These days, little league players in Menlo Park don’t heckle other baseball players. At least the ones on Coach Jeff Phillips’ team don’t.
“But that doesn’t mean you can’t make noise,” Phillips clarified.
Phillips is the head coach of Threshers of the Menlo-Atherton Little League. Instead of booing the players who are up to bat, the Threshers cheer for the kids who make great plays.
“When a kid strikes out, we say ‘Good job, Billy’ for the pitch, not that he struck the kid out,” Phillips said, describing one of the ways his team differs from others.
His positive demeanor and perspective of sports earned Philllips a shot at a coaching award coveted by coaches throughout the U.S.
Phillips is one of 50 finalists for the Double-Goal Coach Award that honors people who use sports to build character in youth and teach life lessons.
“Being named a finalist for the Double-Goal Coach Award honors the impact these coaches have on youth, helping them become better athletes and better people,” said Jim Thompson, PCA’s founder.
“No matter which of the 50 national finalists eventually earn our 20 awards, they already are winners, and so are the youth athletes they coach,” Thompson said.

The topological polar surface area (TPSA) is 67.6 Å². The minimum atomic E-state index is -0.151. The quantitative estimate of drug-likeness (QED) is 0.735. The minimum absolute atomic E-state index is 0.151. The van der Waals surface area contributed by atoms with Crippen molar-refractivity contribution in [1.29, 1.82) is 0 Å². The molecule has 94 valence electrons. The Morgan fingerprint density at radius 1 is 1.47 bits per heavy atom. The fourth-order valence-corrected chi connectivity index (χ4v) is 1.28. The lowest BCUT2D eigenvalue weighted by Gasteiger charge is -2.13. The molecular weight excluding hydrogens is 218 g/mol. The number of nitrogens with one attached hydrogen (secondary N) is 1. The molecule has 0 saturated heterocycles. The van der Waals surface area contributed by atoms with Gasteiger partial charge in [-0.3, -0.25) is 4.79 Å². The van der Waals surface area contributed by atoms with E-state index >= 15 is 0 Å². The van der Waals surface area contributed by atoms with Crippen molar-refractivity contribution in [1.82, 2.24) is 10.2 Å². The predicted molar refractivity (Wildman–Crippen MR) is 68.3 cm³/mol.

Thompson, who is the former director of Stanford University’s GSB Public Management Program, founded the Positive Coaching Alliance in 1998. Since then, the non-profit organization has touched more than four million lives nationwide, according to the PCA’s website.
In Menlo Park, Phillips develops the baseball skills of 12 kids, each of whom have very different ways of interpreting life. So, he treats every player differently.
“Some kids can take direct criticism,” he said. “Others you have to come at them differently."
His approach to skill development could best be described as a “compliment sandwich,” which, according to Phillips, is threefold: You open up the conversation by talking about something positive that the child did, then transition into what they could have done better. The conversation concludes with encouraging words.
If Phillips wins the award he will be the second coach from the Menlo Park-Atherton community to win the award in the past two years. Menlo School water polo coach Jack Bowen, a former Stanford All-American, earned a Double-Goal Coach Award in 2012.
Both of the coaches exhibit similarities in their team management styles.
“At the beginning of the season, we look to set a tone,” Phillips told Patch. “We’re big on respect, for the rules of the team, the team we’re playing against, and the coaches."
When asked how he feels about being nominated for this prestigious award, he enthusiastically said, “It feels great.”
“It’s a little embarrassing when people come up to me, but it feels good. I’ve put a lot of time into it and love interacting with the kids and families,” he said.
Winners will be announced on March 19, 2013.
Take a look at this PatchClip to see him in action on the field at Willow Oaks.
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